II.2.5 Respecting Individual Privacy is Key

 Better safe than sorry!   - English proverb.   

When I left industry and came back to MIT nearly twenty years ago to study social networks, my late mentor MIT professor Thomas J. Allen, who had been examining social networks for over forty years, taught me two lessons: first - don’t trust surveys, and second – never disclose the name of an individual employee in the network to management. Tom had been studying networks of engineers  and researchers at large firms well before social network analysis as a discipline emerged, drawing complex network maps by hand, and authoring a seminal works in this area, “Managing the Flow of Technology”. He had collected all his networks through surveys, asking his users questions such as “whom are you asking for advice”, or “how satisfied are you with your workplace”? He had found that people forget very quickly, and that a network is only valid for the day when the question is asked. Already on the next day everything might have changed: the organizational structure, the office layout, the weather, and the mood of the person being asked. He also taught me to use very short surveys, ideally not more than three to five questions, otherwise people will not answer them, particularly if they are asked to answer them repeatedly.

The second learning, about respecting individual privacy, is even more important. Tom told me that in his forty plus years of doing social network analysis, he had never given any information about individual employees to management. If management insisted on getting individually recognizable networking information about a particular employee, Tom would refuse to do the project at this site. Tom was proud to tell me that he had never had any problem with his network research in his entire career while pursuing that approach. Only once did he break his own rule, and then by his own initiative to the advantage of both the company and the affected employee, when he noticed that management was about to fire the employee who – according to Tom’s network analysis – was the key connector and knowledge expert to whom all other employees went for advice. This employee just was not high enough in the hierarchy, and too modest to be on the radar screen of management, only Tom’s network analysis had brought his invaluable contributions to the company to light. 

In my own work I experienced this principle the hard way in I my very first e-mail social network analysis project. I was proposing an e-mail network analysis to a large high-tech company, however I had not built in safeguards regarding individual privacy. I was stopped cold in my tracks when presenting the project to the employees who were supposed to participate. I had previously introduced the project to management, which loved the idea. When I presented my slides to the employees, they told me that they would sabotage the project, as they did not trust their company to not use these insights for employee layoff and demotion.  The project was then canceled on the spot, and I had learned my lesson the very hard way.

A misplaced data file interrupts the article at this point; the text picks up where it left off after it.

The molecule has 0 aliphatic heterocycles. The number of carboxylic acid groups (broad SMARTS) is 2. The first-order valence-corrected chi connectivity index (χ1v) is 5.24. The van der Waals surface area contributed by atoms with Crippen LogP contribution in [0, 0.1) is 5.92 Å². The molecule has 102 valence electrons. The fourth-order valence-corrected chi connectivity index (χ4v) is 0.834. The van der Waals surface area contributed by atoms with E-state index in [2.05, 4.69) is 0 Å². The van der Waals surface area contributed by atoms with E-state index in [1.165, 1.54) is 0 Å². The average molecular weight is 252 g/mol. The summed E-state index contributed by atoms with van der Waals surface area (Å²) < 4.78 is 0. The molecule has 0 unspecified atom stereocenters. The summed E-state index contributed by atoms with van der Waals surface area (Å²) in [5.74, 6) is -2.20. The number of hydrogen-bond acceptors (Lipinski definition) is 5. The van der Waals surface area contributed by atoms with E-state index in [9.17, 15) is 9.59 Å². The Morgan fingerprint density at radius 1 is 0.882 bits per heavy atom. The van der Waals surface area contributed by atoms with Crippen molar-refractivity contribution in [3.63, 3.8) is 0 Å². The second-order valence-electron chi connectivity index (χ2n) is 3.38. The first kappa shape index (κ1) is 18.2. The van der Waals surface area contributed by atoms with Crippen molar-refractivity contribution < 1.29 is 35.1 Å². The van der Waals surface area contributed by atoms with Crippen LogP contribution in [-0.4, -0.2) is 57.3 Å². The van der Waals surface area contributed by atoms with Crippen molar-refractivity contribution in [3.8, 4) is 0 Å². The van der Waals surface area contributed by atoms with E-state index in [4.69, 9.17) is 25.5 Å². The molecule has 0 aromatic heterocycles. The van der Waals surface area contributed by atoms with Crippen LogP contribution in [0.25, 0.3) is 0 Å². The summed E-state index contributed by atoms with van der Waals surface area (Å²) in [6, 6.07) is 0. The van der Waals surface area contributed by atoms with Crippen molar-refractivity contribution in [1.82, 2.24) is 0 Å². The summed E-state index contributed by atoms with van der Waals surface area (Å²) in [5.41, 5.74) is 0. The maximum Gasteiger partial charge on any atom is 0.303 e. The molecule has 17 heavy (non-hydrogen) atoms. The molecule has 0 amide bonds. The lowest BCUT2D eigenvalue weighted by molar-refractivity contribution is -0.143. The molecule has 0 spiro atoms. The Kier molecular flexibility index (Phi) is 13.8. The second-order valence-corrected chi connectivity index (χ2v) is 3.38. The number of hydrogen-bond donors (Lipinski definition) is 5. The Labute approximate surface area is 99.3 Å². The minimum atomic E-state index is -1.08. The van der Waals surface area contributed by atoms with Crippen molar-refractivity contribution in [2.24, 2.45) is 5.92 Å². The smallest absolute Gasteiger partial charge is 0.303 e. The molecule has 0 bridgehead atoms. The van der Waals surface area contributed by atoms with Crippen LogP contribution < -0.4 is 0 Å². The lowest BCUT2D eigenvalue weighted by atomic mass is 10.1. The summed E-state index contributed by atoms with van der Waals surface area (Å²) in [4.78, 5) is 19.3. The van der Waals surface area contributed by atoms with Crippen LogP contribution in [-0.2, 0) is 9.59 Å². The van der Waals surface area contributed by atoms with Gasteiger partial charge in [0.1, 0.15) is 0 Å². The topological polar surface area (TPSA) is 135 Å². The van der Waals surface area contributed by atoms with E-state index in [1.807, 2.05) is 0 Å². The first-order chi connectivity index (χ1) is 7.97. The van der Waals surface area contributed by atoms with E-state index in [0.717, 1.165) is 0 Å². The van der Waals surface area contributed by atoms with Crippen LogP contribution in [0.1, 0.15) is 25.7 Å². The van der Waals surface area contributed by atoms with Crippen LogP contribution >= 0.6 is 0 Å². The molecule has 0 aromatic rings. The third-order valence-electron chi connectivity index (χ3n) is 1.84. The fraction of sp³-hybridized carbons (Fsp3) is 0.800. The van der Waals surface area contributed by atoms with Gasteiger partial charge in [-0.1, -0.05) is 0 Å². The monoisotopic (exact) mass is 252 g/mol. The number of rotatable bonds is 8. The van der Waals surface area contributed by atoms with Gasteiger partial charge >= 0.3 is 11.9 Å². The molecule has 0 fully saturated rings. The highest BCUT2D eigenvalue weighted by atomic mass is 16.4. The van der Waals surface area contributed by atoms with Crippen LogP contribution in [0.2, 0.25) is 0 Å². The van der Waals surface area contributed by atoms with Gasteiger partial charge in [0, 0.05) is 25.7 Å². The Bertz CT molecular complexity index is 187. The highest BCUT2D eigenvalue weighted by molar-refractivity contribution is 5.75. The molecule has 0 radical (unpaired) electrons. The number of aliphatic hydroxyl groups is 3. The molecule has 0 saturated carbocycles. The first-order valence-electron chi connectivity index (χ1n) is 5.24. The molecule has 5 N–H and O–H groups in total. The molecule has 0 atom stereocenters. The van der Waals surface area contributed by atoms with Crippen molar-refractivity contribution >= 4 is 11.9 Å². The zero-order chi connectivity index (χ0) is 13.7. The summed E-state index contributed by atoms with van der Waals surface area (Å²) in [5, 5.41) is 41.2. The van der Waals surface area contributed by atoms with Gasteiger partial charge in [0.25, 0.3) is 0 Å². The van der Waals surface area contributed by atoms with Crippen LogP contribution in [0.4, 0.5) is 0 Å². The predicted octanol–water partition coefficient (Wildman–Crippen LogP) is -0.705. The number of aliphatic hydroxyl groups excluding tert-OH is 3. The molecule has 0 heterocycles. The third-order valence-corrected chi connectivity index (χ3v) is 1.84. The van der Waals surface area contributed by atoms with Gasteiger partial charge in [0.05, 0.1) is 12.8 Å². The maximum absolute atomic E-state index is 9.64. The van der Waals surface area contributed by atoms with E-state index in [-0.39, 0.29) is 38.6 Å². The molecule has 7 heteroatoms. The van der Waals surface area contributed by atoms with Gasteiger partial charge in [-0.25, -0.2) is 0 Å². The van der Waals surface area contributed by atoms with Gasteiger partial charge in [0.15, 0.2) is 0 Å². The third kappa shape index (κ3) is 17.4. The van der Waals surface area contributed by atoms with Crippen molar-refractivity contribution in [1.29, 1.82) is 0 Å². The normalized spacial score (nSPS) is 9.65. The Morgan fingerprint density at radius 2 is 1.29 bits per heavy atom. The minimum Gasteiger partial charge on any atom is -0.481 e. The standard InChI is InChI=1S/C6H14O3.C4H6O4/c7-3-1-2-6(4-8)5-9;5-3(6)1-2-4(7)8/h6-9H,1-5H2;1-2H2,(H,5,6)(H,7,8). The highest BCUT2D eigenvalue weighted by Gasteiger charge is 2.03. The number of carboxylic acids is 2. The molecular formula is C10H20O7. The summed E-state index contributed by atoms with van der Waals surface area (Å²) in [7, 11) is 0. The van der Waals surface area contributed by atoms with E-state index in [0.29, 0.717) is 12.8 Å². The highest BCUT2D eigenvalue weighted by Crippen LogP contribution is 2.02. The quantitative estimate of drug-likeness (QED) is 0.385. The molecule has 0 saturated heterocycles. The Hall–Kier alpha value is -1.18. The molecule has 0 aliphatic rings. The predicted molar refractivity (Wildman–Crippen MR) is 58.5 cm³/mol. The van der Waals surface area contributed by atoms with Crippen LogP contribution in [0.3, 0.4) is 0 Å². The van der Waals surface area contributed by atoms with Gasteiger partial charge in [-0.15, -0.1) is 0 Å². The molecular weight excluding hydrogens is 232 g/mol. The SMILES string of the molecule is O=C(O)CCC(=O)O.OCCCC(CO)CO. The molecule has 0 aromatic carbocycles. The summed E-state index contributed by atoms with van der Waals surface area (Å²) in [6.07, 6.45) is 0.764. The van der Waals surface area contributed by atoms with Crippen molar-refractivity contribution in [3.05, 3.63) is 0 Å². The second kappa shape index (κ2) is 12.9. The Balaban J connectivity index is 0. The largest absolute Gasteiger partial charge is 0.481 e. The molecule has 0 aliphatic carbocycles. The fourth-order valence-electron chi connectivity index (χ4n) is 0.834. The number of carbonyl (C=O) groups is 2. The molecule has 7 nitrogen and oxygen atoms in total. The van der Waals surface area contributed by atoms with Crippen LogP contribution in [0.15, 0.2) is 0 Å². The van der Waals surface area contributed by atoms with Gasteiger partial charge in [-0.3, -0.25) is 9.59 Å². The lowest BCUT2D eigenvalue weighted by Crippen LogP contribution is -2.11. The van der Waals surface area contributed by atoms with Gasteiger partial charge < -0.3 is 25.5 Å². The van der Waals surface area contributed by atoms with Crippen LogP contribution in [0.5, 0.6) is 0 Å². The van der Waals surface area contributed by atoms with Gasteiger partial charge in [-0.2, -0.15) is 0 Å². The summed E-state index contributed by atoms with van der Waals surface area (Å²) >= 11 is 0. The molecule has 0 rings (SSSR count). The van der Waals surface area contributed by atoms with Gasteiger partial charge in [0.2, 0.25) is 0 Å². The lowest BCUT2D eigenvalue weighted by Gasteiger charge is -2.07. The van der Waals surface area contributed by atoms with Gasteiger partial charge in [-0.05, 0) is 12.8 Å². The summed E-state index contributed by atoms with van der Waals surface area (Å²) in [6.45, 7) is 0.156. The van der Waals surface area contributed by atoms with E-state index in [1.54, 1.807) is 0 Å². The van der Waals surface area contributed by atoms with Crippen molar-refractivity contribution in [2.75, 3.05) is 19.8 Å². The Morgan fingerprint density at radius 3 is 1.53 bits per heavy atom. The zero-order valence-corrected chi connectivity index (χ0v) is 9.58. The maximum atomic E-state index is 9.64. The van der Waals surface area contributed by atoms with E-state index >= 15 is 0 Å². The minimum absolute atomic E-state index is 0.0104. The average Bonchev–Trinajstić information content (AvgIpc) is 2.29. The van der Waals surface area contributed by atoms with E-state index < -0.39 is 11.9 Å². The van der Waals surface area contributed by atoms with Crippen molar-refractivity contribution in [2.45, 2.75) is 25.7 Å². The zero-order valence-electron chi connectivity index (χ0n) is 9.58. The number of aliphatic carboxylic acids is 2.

In a project about ten years ago at a large teaching hospital, I applied Tom’s privacy principle to the advantage of the participants. We were studying the communication among patients, nurses and anesthesiologists in the PACU (Post Anesthesia Care Unit) of the hospital. This was a beehive of over twenty patients waking up from serious surgery, cared for by over twenty medical staff simultaneously. We promised participants absolute anonymity, however, each individual participant could get an early version of their virtual mirror, a chart of their social network interaction, on paper in a sealed envelope. We measured interaction between medical staff and patients using sociometric badges worn by the nurses, and placed on the beds of the patients. We found that the more the nurses communicated with the patients, the faster and with less complications would the patients wake up. We also found that some doctors were surprisingly peripheral in this interaction network. When we presented these results to the nurses, they loved it, and were using their individual communication networks and insights for their annual performance reviews.

So, to reiterate, it is essential to treat all of the data that you collect with utmost confidentiality. The basic principle is to remove personally identifiable information (PII) in all interaction with management, and only present information about an individual to the affected individual with no way for management to eavesdrop. The manager and any other outside users will only get to see aggregated information about a team, department, business unit, etc. with no option to track down an affected individual. This means anonymizing all e-mail, sensor, and picture data and de-identifying it, storing the personal identifier and the data separately. Similarly, for instance when computing facial emotions, only the emotions should be stored, not the facial pictures, and also be de-identified. When calculating network variables from e-mail, only the de-identified networking and content variables such as degree and betweenness centrality, and emotionality, tribes, moral values, and risk-attributes should be stored, but not the content. 

I have been living by this principle since my big blunder in my very first (canceled) project, and it has served me very well.


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